A walkers route to 10000 feet on Mont Blanc
This is a walk part way up the Gouter route on Mont Blanc and is about as far up the mountain as the walker can safely venture. In addition - at 3167m or 10391 feet - it's the highest point reached by any non technical walking trail from the Chamonix Valley.
One warm July morning in 2003 I'd got off the bus in Les Houches by the Bellvue cable car station. From here I was whisked swiftly out of the valley, the telepherique quickly climbing the steep wooded slope to Bellvue. It seemed immediately open and airy up here, having left the confines of the valley and the scent of sun warmed grass was in the breeze as I made the short walk to catch the train known as the Tramway du Mont Blanc. This mountain railway ascends from Saint Gervais to Nid d'Aigle. Bellvue's about three quarters of the way up.
Like in Switzerland, the mountain transport around Chamonix is excellent and enables you to reach places in a day that would have been 2 day trips or major missions walking all the way from the valley. The obvious downside is that you can get too many people in once peaceful areas but that being said, the Alpine trains and cableways are infinitely preferable to having roads and car parks up here with all the extra noise and pollution that would bring.
The train made its way leisurely along its route, traversing the mountainside and gradually climbing to the terminus at Nid d'Aigle. There was a deep valley below us to the right, while on the left steep slopes began to rise, the landscape becoming harsher and more rugged the further we progressed. Finally, after a short tunnel, the end of the line was reached. Nid d'Aigle is a high alpine pasture at something over 2300m bordering the Bionnassay Glacier which cascades in spectacular fashion down from the snow covered Aiguille de Bionnassay at the valley's head. A path led over and down to the glacier which was where most of the people leaving the train seemed to be heading. My way however led up the steep rocky slope behind the station and the path signposted 'Tete Rousse'. The route started as it would continue - rough, steep and stony. A relentless ascent of the mountainside beginning with a zigzag track marked with cairns and following a shallow gully higher up.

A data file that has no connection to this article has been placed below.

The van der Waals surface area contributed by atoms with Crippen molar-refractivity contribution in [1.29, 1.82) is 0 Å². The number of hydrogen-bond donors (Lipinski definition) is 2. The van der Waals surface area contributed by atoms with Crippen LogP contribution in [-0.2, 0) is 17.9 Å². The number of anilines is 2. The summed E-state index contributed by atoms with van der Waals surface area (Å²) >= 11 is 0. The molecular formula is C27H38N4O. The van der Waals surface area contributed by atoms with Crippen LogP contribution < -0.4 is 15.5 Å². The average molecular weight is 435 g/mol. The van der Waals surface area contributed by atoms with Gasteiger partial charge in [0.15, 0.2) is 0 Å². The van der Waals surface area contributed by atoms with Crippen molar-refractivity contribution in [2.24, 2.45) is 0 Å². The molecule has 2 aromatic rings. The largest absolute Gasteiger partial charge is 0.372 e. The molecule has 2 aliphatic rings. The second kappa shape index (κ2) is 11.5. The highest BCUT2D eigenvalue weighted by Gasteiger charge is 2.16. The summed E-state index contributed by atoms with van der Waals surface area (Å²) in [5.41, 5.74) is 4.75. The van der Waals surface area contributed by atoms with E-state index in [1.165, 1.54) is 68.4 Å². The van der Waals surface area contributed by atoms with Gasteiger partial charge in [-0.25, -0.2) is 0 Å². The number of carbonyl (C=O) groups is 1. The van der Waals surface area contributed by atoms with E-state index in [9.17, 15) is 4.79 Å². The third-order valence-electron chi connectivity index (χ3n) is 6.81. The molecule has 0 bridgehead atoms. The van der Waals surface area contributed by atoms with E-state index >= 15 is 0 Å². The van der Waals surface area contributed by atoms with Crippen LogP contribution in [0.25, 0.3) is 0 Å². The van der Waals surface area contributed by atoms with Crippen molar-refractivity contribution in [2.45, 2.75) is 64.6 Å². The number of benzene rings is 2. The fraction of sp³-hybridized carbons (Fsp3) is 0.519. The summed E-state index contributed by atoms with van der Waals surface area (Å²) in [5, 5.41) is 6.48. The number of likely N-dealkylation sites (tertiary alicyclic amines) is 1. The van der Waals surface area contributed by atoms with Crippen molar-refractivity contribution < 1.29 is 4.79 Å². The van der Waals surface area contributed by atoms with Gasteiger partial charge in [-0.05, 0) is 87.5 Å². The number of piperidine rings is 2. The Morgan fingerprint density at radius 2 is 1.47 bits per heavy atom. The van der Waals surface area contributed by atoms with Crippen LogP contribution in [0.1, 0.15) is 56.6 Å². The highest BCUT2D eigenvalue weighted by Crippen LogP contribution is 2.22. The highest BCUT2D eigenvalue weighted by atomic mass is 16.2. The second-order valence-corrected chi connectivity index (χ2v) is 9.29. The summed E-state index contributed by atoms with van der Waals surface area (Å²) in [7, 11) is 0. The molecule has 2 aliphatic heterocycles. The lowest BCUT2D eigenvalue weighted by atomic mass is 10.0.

I'd been up here the summer before in deep snow, it looked somehow more forbidding now, a desert of grey rock. After nearly an hour, the gradient finally eased and on reaching the ridge, the view opened out into the Chamonix valley on the far side. The previous year, Id turned left here just past a small building below the ridge and scrambled up a few metres to find one of the best viewpoints in the area. Just behind the building, the 9000 foot high ridge drops off steeply overlooking the tramway's route, Les Houches and the length of the Arve valley towards Lake Geneva.
The trail to Tete Rousse however went to the right, following the wide ridge before once again beginning to zig zag steeply upwards towards the jagged crest above. From here it was hard to see any easy way up there but as I climbed higher it became apparent that the path managed to find a way around or between the rocky obstacles. One or two spots had fixed rope handrails notably on the north side of the ridge where a wide ledge was crossed 7000 feet above the Chamonix valley. The summit of the Brevent opposite was far below and the Aiguille du Midi appeared in front, surprisingly close through a hole in the cloud. The gadient now eased again as the altitude became noticeable while the view back out to the west was rapidly becoming obscured as clouds rolled up the valley.
The hut itself appeared at the last minute across a small flattish glacier. I opted to follow the ridge up to its top where it levelled before making a steep ascent to the Aiguille du Gouter, now hidden in cloud. Not having rope or crampons with me , I thought it unwise to cross the ice though it looked easy and I couldn't see any crevasses. The weather rapidly went downhill as I ate my lunch perched on some non too comfortable rocks on the ridge.
The sound of distant thunder was the cue for a quick descent as I felt that an exposed ridge top over 10000 feet up was not an ideal spot from which to watch the lightning! I like storms but the phrase 'too close for comfort' sprang to mind! A little way down I was distracted by a group of large brown goats milling around on the rocks. I can never remember which is which - Chamois or Ibex - I'm sure these were Ibex being larger. I was surprised they were so far up - other than thin patches of moss on some rocks there was no food up here. At least there were grassy areas lower down.
The rain began just before I reached the station, thunder echoing around the valley's upper walls. There isn't much shelter here and as there was now a queue to get on the train I'd have to wait for the next. Not relishing the thought of waiting, I set off and walked down to Bellvue, the rain easing as I reached the telepherique station.
Pete Buckley July 2003